Mock-up of the new shop at S 12th and MLK

2nd Cycle has always been located in the heart of the Hilltop neighborhood. Organizers and volunteers have donated thousands of hours to keep this resource affordable and accessible to anyone and everyone. Since their humble beginning in the alley behind Le Le Restaurant, the vision for the shop has always been clear:

"To build a resilient, sustainable, connected community of cyclists promoting equity and acting in solidarity.  We see cycling demystified, normalized, and a part of daily life."

I started this blog in 2008, just after 2nd Cycle had opened it's doors. I watched them become an integral part our cycling community as it has grown substantially over the last six years. They have done this by making bikes accessible and understandable. They host a weekly Women and LGBTQ Night, offer neighborhood kids the chance to learn mechanical skills in a safe environment, and use a pay-what-you-can cost structure on some items and services.  

The efforts of the organizers and volunteers are commendable and this community resource deserves our support. You can find out more about the shop at 2ndCycle.org and on their Facebook page.


14 July 2014

Bike Camping In the City

Metroparks Tacoma started a new program last summer that allows folks to camp overnight at a few city parks on select summer nights. We couldn't make it last year, but this year I made sure to register early for a tent spot at Owen Beach in Point Defiance Park.

The park is only about five miles from our house, so we made this a bike camping trip: I hauled the gear on our cargobike and the girls (6 and 8) rode their own bikes.

With room for one more in the tent, we decided to bring a friend along (8). He rode his own bike, too.

The evening of our campout turned out to be one if the hottest we'll see all year with temps near 90F as I loaded up the EdgeRunner. Our saving grace was a small spray bottle hanging from my handlebars so I could mist the kids with water as we pedaled.

About halfway to the park, I decided to make an impromptu stop at the Sherman Elementary pocket library where my oldest crashed hard into a curb and pinch flatted. Doh!

Luckily the EdgeRunner has a 20" rear wheel, because I hadn't thought to pack any extra tubes for kid bikes. It only took 10 minutes to change the tube and kids rummaged through the library cabinet to find a few books to read later. Onward!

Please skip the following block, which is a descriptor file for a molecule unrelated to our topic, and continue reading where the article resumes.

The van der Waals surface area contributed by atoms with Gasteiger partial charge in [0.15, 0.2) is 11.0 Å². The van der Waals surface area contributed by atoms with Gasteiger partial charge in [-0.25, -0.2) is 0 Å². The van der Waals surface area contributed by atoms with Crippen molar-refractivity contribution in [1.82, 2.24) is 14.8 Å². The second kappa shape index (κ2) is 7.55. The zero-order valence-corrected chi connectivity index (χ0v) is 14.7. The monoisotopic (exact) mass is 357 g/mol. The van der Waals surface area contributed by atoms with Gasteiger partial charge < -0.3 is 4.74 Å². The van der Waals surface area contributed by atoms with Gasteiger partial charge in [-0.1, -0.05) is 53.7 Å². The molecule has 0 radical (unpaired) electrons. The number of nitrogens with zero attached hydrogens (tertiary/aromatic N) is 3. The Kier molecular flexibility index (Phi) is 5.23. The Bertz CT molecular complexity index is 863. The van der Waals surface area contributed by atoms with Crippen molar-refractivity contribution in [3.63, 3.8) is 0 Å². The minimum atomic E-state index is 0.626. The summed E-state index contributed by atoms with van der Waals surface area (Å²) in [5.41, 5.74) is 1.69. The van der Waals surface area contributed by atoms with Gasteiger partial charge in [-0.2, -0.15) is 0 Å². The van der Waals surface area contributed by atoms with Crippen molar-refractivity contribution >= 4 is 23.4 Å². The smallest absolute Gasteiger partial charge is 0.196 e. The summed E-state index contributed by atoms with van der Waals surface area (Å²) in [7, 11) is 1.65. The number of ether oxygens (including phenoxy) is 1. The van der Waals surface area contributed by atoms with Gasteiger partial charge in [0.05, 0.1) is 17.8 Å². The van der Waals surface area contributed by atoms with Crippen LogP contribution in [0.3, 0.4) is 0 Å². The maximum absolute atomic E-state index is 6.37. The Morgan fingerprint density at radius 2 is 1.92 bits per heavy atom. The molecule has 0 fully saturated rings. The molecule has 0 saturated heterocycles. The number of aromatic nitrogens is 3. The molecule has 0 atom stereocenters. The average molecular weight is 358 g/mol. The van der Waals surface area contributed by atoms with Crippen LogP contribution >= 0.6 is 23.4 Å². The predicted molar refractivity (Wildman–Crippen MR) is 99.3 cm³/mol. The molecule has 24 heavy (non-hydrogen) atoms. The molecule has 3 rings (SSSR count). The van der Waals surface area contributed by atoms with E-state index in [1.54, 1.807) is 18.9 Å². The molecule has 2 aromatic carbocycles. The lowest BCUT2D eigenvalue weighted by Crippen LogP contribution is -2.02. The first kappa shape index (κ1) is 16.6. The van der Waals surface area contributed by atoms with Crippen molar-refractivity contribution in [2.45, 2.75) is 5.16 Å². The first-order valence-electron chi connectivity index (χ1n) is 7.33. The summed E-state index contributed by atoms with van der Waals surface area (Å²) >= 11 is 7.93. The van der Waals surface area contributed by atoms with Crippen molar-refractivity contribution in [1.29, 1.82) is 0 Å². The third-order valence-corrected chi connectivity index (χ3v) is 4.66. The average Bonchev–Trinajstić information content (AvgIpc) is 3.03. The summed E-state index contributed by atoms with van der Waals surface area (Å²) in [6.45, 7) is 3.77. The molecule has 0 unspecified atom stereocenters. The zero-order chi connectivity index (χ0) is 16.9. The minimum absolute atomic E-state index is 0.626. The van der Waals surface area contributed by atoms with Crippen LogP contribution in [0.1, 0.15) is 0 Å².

Stopping to see a deer bedded down in someone's yard

Homestretch: the waterfront trail between the Point Defiance marina and Owen Beach
Everyone pitched in to pitch the tent
Room with a view of Vashon Island and the ferry
The kids had a fun time playing along the beach and on the hillside bluffs rising from the shoreline. The park was busy on this hot afternoon and many day-trippers stayed until the park closed at dusk to take full advantage of the complete shade along the waterfront.

We packed some treats, but Metroparks also provided campers with a few individually packaged snacks. There were also board games to borrow. The kids were completely spent by 10pm so we missed the storyteller that presumably started after we were fast asleep.

Supermoon rising over Port of Tacoma.
We rose at 7am the next morning for a light breakfast provided by Metroparks (coffee, juice, milk, fruit, oatmeal.) My oldest said she counted 16 tents. 

 Beachcombing: the first sanddollar I've ever seen at Owen Beach
With another scorcher in the forecast, we set off for home around 8:30am to beat the heat. The ride home is nearly all uphill to some degree and I knew my little riders were only going to get more tired as the day progressed.

Watching the Vashon Island ferry never gets old.
Stopping to watch a raccoon
Our pack mule: Fully loaded Xtracycle EdgeRunner 
We stopped at a playground to stretch our riding legs after the steepest part of the ride home. I had promised the kids a donut stop, but at this point they were already saying that it was too hot for donuts. They wanted something cold for second breakfast.

So we stopped at the grocery store and the three kids split a 6-pack of ice cream sandwiches. This ridiculous pile of bottled water made an excellent make-shift picnic bench. As bicycle guru Kent Peterson says: cyclists are not nutritional role models. After nearly 10 miles of riding in the heat, these kids had earned it.

This was a great opportunity for us to try bike camping and make some memories without ever leaving the city. All of us had a blast. However my oldest pointed out that the camping would not have been as fun if we had driven to the park. There are still two more opportunities for you to Campout with Metroparks this summer. Consider making these bike camping opportunities as well.